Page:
As I toured Pivot Park, I marveled at how many former Organon employees still work on the campus. For example, Alexander Willemse, Ph.D., is the CEO of BioConnection, a CMO; Brigitte Drees is the CEO of Pivot Park; and Tjeerd Barf, Ph.D., cofounded Acerta Pharma BV there. The tour of the bio incubator concluded with a meeting with Barf and Nico Stam, Ph.D., VP of research (EU) and Oss site head for Acerta. Barf walked us through everything involved in the decision to found his very first company (originally called Covaluation Pharma BV). He noted a big driver being Merck’s decision to discontinue R&D at the Oss facility in 2010. Barf did not want to relocate his family outside of the Netherlands again. And as Abbott had also closed Solvay Pharma in Weesp that same year, there were fewer opportunities in pharma in the Netherlands at the time. As I listened to him share of his experience, I got the notion that Barf was a somewhat reluctant entrepreneur. What I mean by this is, I’m not sure he would have started his own company had he not been pushed outside of his comfort zone by the Merck R&D closure. And perhaps that is why he’s been so successful. Because when asking if he ever had a fear of failing, his response was that it had to succeed, as failure was not an option. And succeed he and Acerta have, with both being two of the brightest success stories of Pivot Park thus far. Three years after being started, AstraZeneca invested $4 billion to acquire a 55 percent stake in the company. Two years later, Acerta’s lead compound, acalabrutinib, received FDA approval for the treatment of adult patients with mantle cell lymphoma (MCL) who have received at least one prior therapy.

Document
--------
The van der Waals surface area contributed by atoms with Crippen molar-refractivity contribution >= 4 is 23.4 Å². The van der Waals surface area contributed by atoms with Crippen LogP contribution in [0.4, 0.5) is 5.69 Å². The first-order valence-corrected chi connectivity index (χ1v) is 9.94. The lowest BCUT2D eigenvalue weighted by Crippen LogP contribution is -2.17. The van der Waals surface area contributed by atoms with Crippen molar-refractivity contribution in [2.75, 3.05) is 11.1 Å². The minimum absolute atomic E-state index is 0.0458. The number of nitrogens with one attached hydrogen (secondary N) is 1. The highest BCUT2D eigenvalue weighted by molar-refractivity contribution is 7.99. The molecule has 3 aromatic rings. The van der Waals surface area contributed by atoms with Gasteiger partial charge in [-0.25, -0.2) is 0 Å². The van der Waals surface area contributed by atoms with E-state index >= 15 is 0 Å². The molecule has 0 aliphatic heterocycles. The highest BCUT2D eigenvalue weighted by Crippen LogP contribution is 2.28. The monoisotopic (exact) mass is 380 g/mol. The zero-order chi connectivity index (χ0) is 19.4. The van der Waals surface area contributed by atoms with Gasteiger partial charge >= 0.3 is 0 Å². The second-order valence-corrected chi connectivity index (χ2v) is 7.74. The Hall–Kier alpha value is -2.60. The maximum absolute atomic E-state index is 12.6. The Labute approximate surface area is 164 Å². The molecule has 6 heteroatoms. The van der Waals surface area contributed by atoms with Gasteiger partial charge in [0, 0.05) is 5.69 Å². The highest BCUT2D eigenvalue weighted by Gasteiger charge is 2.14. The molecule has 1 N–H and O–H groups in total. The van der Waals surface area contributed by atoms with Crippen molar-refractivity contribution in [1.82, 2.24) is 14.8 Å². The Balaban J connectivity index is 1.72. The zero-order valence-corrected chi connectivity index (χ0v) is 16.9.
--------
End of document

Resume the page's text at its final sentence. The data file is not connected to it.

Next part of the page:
While it was disheartening to see the doors close on Organon, it was exhilarating to see how many others (many by former employees) have been opened in Pivot Park — to the benefit of workers, the Netherlands’ economy, the life sciences industry, and most importantly, patients around the world.
Stay tuned for experiences from Day Three of the Netherlands’ press tour.